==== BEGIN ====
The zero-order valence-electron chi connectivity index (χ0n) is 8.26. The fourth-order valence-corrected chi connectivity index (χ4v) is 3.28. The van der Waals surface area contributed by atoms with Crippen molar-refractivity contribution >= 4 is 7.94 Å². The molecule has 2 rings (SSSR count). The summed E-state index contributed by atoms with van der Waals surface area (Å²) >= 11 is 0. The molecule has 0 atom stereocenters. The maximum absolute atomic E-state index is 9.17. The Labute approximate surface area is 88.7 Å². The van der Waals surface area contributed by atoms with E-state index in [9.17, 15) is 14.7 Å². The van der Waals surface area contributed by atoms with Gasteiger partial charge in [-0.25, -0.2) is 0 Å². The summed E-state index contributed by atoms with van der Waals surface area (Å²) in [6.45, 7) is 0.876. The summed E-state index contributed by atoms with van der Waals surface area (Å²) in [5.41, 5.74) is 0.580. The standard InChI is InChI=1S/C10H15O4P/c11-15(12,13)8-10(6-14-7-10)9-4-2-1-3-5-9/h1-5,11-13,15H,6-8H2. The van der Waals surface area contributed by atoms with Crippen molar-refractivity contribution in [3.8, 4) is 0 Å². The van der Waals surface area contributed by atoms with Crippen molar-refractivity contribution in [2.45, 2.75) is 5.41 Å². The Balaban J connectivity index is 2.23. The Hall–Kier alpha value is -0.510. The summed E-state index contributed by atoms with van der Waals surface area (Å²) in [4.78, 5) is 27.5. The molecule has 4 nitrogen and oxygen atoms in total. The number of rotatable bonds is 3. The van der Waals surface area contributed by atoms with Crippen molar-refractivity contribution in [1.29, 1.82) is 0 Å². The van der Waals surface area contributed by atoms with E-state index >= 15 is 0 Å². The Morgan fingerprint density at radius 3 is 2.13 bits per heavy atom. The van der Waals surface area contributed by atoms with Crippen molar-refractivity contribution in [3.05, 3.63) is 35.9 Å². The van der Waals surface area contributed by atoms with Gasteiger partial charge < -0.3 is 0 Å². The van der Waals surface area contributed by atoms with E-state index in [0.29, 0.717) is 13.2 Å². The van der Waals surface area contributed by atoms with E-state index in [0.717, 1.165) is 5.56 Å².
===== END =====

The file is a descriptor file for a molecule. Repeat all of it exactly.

The zero-order valence-electron chi connectivity index (χ0n) is 8.26. The fourth-order valence-corrected chi connectivity index (χ4v) is 3.28. The van der Waals surface area contributed by atoms with Crippen molar-refractivity contribution >= 4 is 7.94 Å². The molecule has 2 rings (SSSR count). The summed E-state index contributed by atoms with van der Waals surface area (Å²) >= 11 is 0. The molecule has 0 atom stereocenters. The maximum absolute atomic E-state index is 9.17. The Labute approximate surface area is 88.7 Å². The van der Waals surface area contributed by atoms with E-state index in [9.17, 15) is 14.7 Å². The van der Waals surface area contributed by atoms with Gasteiger partial charge in [-0.25, -0.2) is 0 Å². The summed E-state index contributed by atoms with van der Waals surface area (Å²) in [6.45, 7) is 0.876. The summed E-state index contributed by atoms with van der Waals surface area (Å²) in [5.41, 5.74) is 0.580. The standard InChI is InChI=1S/C10H15O4P/c11-15(12,13)8-10(6-14-7-10)9-4-2-1-3-5-9/h1-5,11-13,15H,6-8H2. The van der Waals surface area contributed by atoms with Crippen molar-refractivity contribution in [3.8, 4) is 0 Å². The van der Waals surface area contributed by atoms with Crippen molar-refractivity contribution in [2.45, 2.75) is 5.41 Å². The Balaban J connectivity index is 2.23. The Hall–Kier alpha value is -0.510. The summed E-state index contributed by atoms with van der Waals surface area (Å²) in [4.78, 5) is 27.5. The molecule has 4 nitrogen and oxygen atoms in total. The number of rotatable bonds is 3. The van der Waals surface area contributed by atoms with Crippen molar-refractivity contribution in [1.29, 1.82) is 0 Å². The van der Waals surface area contributed by atoms with E-state index >= 15 is 0 Å². The Morgan fingerprint density at radius 3 is 2.13 bits per heavy atom. The van der Waals surface area contributed by atoms with Crippen molar-refractivity contribution in [3.05, 3.63) is 35.9 Å². The van der Waals surface area contributed by atoms with Gasteiger partial charge < -0.3 is 0 Å². The van der Waals surface area contributed by atoms with E-state index in [0.29, 0.717) is 13.2 Å². The van der Waals surface area contributed by atoms with E-state index in [0.717, 1.165) is 5.56 Å².